Helen Dillon; I nodded and giggled most of the way through the first Helen Dillon book I acquired, (picture below), it’s like sitting down and having coffee with the horticultural equivalent of Miriam Margoyles – you never know what she’s going to say next. But her self deprecating writing style belies her gardening wisdom, and I’m now on the hunt for her earlier book ‘On Gardening’ – a compilation of the quirky gardening columns she wrote for The Sunday Tribune back in the 1990s which are still circulating as second hand copies online.
Dan Pearson is another fave, more serious minded but I love his interweaving of horticulture and ecology and you feel utterly immersed in his landscapes as you read. I have his book ‘Natural Selection’, but I’m sure there are others equally worthy, and Louise has put me onto his blog site Dig Delve (link at the end)
Marianne North is my final offering and a fabulous tonic if you want to be transported from the quiet palette of a British winter to vibrant colour-drenched countries around the world. Marianne North was actually a painter not a writer and at a time when Victorian ladies were supposed to stay at home and do embroidery she travelled the world with her maid to paint glorious and accurate botanical portraits of plants, many of which had been not recorded before, in their natural setting and you can see them for real in a dedicated gallery in Kew Gardens.
Being younger than my sisters I get most of my gardening information online. Vita Sackville West, Christopher Lloyd and Ms North + her maid were no doubt horticultural icons but they are also, by a country mile, deceased, and gardened in a different age.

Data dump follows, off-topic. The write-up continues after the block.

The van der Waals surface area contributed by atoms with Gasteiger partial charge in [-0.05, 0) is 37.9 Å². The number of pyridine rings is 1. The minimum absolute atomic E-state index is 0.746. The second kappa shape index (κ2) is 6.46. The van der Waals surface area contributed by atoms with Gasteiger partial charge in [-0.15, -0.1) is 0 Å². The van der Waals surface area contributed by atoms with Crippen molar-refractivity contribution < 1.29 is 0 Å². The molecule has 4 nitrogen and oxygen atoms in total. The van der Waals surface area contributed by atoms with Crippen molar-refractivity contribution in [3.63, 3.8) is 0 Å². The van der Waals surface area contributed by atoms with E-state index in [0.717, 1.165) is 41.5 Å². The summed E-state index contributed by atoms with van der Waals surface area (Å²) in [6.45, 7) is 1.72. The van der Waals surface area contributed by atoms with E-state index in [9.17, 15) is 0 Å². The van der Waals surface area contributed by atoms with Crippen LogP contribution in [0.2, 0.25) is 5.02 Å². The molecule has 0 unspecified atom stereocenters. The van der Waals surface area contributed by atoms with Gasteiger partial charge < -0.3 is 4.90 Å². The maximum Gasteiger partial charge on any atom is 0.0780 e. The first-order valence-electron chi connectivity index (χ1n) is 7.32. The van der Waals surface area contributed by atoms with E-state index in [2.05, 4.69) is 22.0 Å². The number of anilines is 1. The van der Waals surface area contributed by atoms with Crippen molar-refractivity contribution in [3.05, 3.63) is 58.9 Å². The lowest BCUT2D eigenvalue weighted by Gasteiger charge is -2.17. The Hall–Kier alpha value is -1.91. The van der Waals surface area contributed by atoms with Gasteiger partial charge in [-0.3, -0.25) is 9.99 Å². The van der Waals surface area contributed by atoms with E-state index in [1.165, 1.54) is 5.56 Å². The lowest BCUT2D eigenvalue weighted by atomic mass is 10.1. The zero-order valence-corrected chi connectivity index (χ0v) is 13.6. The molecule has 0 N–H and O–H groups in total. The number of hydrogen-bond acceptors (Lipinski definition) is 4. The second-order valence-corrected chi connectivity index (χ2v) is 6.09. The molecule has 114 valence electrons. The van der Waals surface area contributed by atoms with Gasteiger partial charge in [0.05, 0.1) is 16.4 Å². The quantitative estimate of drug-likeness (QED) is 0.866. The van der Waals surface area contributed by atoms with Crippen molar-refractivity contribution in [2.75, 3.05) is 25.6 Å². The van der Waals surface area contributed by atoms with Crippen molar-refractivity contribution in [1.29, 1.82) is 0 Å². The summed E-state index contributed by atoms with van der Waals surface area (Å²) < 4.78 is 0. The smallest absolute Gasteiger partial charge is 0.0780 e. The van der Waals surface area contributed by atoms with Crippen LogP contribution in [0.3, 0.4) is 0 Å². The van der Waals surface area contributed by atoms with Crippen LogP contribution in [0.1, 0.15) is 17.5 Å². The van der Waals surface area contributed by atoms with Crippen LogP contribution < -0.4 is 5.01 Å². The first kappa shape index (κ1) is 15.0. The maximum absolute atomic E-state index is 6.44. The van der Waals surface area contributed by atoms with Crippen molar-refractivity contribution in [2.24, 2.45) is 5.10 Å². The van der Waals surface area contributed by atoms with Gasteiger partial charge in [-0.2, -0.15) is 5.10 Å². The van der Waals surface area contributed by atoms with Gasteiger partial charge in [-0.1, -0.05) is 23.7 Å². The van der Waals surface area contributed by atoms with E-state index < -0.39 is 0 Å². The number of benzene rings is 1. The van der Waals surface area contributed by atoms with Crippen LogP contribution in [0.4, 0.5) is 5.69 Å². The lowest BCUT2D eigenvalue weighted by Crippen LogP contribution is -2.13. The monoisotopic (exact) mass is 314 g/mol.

So when I go to bed I am actually far more likely to be scrolling through Facebook forums such as ‘Gardening UK’ or ‘My Scottish Garden’ where we corporately struggle with the realities of cat poo, neighbours’ fences, collapsing greenhouses, recycling pots and Lidls’ plant offers (the amaryllis bulbs have landed by the way).
I know books have a ‘winter’s evening’ charm about them and I’ll put money on you getting a book by Monty Don this Christmas. Be warned though, if you don’t have a similar acreage in Herefordshire or southern climate, you’re about to feel outclassed.
No, personally I need to know what to plant, when to plant it and how to get it to survive in pretty dodgy conditions rather than purple prose about its charms at maturity. So if I do curl up with a book it will be ‘Garden Plants for Scotland’ by Ken Cox. After some brief notes about overcoming gales, salt, and rocky outcrops, you’re into a no-nonsense A-Z of plants that stand a chance of surviving in the North + occasional views on whether they’re worth the bother.
If it’s vegetable growing you’re after, obviously there’s only one book you need…. ‘Beginner’s Veg, Easier to Grow than you Think’ by The3Growbags! Perfect for every aspiring veg grower this Christmas and wonderfully complemented by the gorgeously photographed ‘A Plant for Each Week of the Year’ by our columnist Louise Sims. They’re both stocked in our expanding shop below.
Can you feel a note to Santa coming on?
We’d love to hear who your go-to gardening authors are!
You can listen to a podcast chat based on this post here
NB Here is the link to Dan Pearson’s Dig Delve blog
Another NB – Plenty of tasks in the garden to do – here are a few of them!
Another NB Louise has chosen a little geranium that keeps on giving as her Plant of the Month, click on the box below to find out which one.
More NB If you’d like a bit more gardening chitchat from the3growbags, please type your email address here and we’ll send you a new post every Saturday morning.